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Annie Powell earned the Role Model Award during the Minority Awards Banquet on Tuesday.
Daily photo by Gary Cosby Jr.
Annie Powell earned the Role Model Award during the Minority Awards Banquet on Tuesday.

Minority Awards honors 5 for hard work

By Eric Fleischauer 340-2435

Every morning when Peggy Allen Towns wakes up, she asks God to enable her to help someone.

Apparently he answers that prayer regularly. She received the Community Involvement Award at the Fifth Annual Minority Awards Banquet on Tuesday night.

Other awards

Other award winners:

  • The Longevity Award went to Emmitt Goode Jr.

  • The Role Model Award went to Annie Ellison Powell.

  • The Perseverance Award was shared by Pat Arrington and Oscar Salcido.

    The keynote speaker at the event, which was presented by the Minority Development Committee of the Decatur-Morgan County Chamber of Commerce Work Force Development Board, was Birmingham lawyer Terri A. Sewell.

    "There is power in knowing and honoring your history," Sewell told the crowd at the Decatur Holiday Inn. "I'm sometimes embarrassed by the sheer arrogance of my generation."

    That arrogance, she said, is apparent when young blacks fail to understand that their success would be impossible but for the sacrifices and accomplishments of those who came before them.

    Her main message to minorities on how to achieve business success was not racially specific.

    "The challenge is to produce the best product at the best price and in a timely fashion," she said.

    The problem for minorities is that they are held under a microscope.

    When one fails to produce a quality product, she said, all members of the minority group suffer.

    Pushing for improvements

    Sewell pushed the business and political leaders in the audience to help rectify other problems confronting minorities in business: barriers in accessing capital, and an invisible wall preventing minority businesses from getting an equal chance to supply products to large companies.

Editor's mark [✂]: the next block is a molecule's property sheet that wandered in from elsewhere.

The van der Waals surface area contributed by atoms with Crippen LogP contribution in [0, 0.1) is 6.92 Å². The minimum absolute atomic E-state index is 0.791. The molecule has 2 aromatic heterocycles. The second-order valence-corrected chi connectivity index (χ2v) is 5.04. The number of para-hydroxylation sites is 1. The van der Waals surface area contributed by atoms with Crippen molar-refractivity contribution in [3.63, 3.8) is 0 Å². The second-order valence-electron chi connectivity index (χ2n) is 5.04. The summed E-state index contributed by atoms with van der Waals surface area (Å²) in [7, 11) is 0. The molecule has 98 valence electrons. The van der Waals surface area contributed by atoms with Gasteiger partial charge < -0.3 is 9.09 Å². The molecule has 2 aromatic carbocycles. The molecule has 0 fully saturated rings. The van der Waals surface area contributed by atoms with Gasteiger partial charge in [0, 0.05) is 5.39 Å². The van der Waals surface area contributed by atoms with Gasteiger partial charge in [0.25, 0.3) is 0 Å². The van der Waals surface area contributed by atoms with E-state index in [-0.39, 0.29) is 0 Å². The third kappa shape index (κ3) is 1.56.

An important part of Sewell's success — she was a Wall Street lawyer before moving to Birmingham's Maynard, Cooper & Gale to be near her ailing father — has been pride in her identity. Central to that identity, she said, was being from Selma.

    "It's really important not to deny that which is your essence," Sewell said.

    Award winners

    Mary K. Braddock, executive director of the Volunteer Center, introduced the award winners.

    Towns is a district aide for U.S. Rep. Bud Cramer, D-Huntsville. She has a degree in religious studies from Union Chapel Institute of Bible Studies. She has served as chapter president of Alabama New South Coalition and as a member of the mental health board. She is on the Community Action Agency board.

    Goode owns Goode Tax Service, a company with 3,700 clients. He is a member of the National Society of Tax Professionals, the Alpha Phi Alpha fraternity and the Huntsville Track Club.

    Powell, employed at OEM Components for 23 years and at Morgan Price Candy Co. since it began, has for years cooked Thanksgiving dinners for Tennessee Valley Outreach and for the Boys and Girls Club. She operates a concession stand for Northwest Youth Athletic Association baseball.

    She founded Hostage for Education and Cupidette Club Inc.

    "I am the fourth of nine children," she said, "so I've always taken care of the kids. At the concession stand I have 120 kids that call me 'Grandma.' "

    Pat Arrington, owner of SilkRoad Salon and Image Studio, is a licensed cosmetologist. She is a graduate of The Master in Huntsville.

    "I have never, ever asked Pat for anything that she has not given," Braddock said. "I don't think any nonprofit has."

    Salcido owns several restaurants, including Camino Real and Maria Bonita's.

    He came to the United States from Mexico in 1995.

    The awards banquet was held in coordination with National Minority Enterprise Development Week.

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